Action Step     Physicians should insist that any policies or procedures be attached to the managed care contract and that no changes to the policies or procedures will be binding on the provider without the provider’s written consent.

 

Mistake 3        Allowing the MCO to Hide the Devil in the Definitions

On a regular basis, physicians and group practices enter into managed care contracts without fully comprehending how efficiently MCOs can in effect take back in one portion of the contract what they appear to be giving away in another portion of the contract. For example, MCOs have become extremely adept at using definitions to restrict their liability to providers or to otherwise shift the contract in a way that does not comport with the provider’s reasonable expectations:

  • “Medically necessary”—Often defined in a manner that allows the MCO’s medical director to second guess clinical decisionmaking after the fact using vague standards
  • “Emergency medical condition”—Sometimes defined in a manner that allows the MCO to deny payment using a standard other than the “prudent layperson” standard
  • “Payer”—Often defined in a manner that allows inappropriate third-party access to physician discounts (e.g., “silent PPOs” and “renting” of discounts); also, when an MCO is administering a product for a self-funded employer plan, “payer” is commonly defined in a manner that absolves the MCO from any payment obligation, even when the managed care contract does not provide an adequate enforcement mechanism against the self-funded employer plan, which usually has no direct contractual relationship with the provider.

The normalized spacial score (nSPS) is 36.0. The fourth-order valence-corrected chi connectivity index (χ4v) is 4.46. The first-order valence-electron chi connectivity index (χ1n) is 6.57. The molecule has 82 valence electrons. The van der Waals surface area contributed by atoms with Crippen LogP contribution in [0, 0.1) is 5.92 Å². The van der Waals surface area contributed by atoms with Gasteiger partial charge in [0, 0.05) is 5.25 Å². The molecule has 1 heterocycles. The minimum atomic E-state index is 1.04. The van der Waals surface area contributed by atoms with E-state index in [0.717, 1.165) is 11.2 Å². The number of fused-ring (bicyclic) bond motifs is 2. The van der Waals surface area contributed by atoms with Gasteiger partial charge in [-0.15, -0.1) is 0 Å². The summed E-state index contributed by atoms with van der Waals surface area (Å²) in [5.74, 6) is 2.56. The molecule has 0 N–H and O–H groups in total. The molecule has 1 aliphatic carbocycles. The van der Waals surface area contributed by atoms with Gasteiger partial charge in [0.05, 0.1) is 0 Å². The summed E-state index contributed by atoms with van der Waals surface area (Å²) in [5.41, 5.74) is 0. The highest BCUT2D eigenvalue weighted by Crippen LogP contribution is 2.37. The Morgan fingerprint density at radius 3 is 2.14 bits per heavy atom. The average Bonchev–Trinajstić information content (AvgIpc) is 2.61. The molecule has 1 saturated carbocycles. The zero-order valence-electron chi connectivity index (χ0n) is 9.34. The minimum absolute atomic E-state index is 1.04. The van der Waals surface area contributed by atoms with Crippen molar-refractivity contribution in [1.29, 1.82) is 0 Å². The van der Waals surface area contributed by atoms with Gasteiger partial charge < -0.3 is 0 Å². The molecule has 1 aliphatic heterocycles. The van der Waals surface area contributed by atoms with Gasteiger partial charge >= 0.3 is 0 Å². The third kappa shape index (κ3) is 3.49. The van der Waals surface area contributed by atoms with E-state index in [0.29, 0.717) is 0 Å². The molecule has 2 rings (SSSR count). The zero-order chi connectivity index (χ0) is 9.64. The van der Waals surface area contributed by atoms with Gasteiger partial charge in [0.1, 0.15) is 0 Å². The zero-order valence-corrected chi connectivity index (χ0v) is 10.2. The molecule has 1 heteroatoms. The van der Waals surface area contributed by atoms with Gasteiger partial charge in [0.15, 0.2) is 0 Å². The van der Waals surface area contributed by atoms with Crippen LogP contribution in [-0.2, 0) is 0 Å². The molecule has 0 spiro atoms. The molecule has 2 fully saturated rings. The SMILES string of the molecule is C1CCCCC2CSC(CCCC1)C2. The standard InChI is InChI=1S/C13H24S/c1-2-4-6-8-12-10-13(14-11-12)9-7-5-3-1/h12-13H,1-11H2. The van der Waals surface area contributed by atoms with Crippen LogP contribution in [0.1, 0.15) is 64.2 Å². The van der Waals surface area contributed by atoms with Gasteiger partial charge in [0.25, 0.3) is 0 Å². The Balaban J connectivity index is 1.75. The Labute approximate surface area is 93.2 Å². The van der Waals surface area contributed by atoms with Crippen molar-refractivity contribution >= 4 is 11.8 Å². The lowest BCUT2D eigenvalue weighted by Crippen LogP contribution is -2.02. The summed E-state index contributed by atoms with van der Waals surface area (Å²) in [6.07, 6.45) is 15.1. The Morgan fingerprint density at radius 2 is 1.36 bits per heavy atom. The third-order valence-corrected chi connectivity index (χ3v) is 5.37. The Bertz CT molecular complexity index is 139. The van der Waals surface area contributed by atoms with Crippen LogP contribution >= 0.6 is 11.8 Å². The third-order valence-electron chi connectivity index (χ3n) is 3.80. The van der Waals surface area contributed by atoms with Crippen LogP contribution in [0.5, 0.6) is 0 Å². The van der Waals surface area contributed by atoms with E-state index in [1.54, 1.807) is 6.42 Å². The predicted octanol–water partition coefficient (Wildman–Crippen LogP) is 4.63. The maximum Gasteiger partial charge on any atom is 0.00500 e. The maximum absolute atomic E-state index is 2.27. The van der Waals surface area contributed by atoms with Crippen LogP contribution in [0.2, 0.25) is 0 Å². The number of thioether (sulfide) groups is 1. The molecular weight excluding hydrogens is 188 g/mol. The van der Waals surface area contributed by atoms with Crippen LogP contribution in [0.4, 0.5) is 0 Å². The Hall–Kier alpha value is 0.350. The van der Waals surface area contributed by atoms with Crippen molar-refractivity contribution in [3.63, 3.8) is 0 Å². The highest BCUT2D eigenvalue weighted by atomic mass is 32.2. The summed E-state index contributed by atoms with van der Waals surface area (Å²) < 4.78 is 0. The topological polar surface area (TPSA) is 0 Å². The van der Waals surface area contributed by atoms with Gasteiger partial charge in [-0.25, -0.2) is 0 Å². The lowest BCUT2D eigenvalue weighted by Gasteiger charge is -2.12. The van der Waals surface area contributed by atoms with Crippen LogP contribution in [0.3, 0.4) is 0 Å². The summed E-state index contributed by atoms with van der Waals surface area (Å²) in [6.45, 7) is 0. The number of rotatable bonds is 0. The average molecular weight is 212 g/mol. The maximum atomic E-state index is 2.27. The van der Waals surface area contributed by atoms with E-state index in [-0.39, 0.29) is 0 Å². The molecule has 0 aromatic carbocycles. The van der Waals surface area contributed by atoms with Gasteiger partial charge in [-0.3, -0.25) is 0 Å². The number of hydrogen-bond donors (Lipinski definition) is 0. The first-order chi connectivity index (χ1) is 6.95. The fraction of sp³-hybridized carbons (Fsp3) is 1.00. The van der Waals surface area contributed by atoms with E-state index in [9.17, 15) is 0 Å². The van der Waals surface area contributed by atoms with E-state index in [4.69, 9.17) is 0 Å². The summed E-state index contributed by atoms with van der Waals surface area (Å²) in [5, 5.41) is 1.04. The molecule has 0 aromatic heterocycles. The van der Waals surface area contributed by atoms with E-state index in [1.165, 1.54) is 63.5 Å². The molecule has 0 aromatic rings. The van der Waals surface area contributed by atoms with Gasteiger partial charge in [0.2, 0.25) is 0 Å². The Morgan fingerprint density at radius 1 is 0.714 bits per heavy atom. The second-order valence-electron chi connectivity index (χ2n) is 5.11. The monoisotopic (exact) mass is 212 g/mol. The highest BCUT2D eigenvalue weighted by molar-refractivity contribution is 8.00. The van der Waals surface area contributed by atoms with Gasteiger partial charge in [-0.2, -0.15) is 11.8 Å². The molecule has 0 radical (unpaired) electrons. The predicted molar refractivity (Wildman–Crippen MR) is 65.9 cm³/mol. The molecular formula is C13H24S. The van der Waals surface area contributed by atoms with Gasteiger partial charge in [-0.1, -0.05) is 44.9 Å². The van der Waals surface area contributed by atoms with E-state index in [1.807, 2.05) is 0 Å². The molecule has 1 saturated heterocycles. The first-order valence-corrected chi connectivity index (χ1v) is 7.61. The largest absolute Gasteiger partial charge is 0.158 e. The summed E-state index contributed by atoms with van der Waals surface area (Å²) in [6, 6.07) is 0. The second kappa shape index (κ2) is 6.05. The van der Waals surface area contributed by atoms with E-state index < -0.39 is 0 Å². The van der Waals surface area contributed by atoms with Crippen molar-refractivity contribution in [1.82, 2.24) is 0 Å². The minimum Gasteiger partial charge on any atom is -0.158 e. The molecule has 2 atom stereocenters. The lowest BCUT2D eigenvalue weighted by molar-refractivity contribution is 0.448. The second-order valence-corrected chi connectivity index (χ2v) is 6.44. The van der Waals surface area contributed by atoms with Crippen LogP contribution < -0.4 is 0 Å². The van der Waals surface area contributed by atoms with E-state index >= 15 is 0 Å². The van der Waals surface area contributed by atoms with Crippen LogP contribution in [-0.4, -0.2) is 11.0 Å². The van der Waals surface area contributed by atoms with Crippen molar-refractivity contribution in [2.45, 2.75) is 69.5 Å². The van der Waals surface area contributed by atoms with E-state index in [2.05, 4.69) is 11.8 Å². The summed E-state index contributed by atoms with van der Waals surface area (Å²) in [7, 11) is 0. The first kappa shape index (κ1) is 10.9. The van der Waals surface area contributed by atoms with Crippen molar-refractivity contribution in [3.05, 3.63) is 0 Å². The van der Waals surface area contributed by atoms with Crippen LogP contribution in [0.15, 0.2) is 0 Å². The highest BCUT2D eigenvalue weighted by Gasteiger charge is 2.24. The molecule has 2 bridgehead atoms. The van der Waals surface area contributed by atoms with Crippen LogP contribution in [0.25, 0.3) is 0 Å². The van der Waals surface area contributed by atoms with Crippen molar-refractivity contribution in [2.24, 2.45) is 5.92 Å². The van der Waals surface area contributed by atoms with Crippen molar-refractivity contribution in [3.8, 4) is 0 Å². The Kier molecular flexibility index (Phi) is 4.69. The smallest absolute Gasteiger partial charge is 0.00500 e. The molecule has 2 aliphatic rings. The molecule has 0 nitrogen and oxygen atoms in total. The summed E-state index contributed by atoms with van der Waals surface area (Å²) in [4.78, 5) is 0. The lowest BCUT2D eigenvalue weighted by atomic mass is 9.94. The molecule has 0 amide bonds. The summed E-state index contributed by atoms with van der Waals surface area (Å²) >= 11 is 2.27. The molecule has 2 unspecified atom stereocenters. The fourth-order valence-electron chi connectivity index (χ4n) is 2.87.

Action Step     Physicians should carefully review the entire managed care contract, including the definitions, and seek professional legal advice before signing the contract if they have any questions about the parties’ respective duties and obligations.

 

Mistake 4        Failing to Insist Upon Contract Provisions That Ensure Prompt and Fair Reimbursement

Unfortunately, physicians and group practices often enter into managed care contracts that do not contain provisions necessary to guarantee prompt and fair reimbursement. For example, some important provisions that are often omitted include the following:

  • Uncomplicated procedures for efficiently obtaining from the MCO (or other payer) a binding advanced verification of a patient’s enrollment 24 hours a day, seven days a week, and 365 days of the year
  • Detailed coding standards and requirements that prohibit bundling and/or downcoding by the MCO (or other payer)
  • Clear claim submission procedures and deadlines, together with an easy process for obtaining from the MCO (or other payer) a binding acknowledgment of claim receipt
  • An unambiguous definition of “clean claim” placing the burden on the MCO (or other payer) to timely (e.g., 10 days) return any allegedly insufficient claim with a detailed written description of the specific purported deficiency. If the MCO (or other payer) fails to timely do so, the claim should be deemed a “clean claim” for all purposes.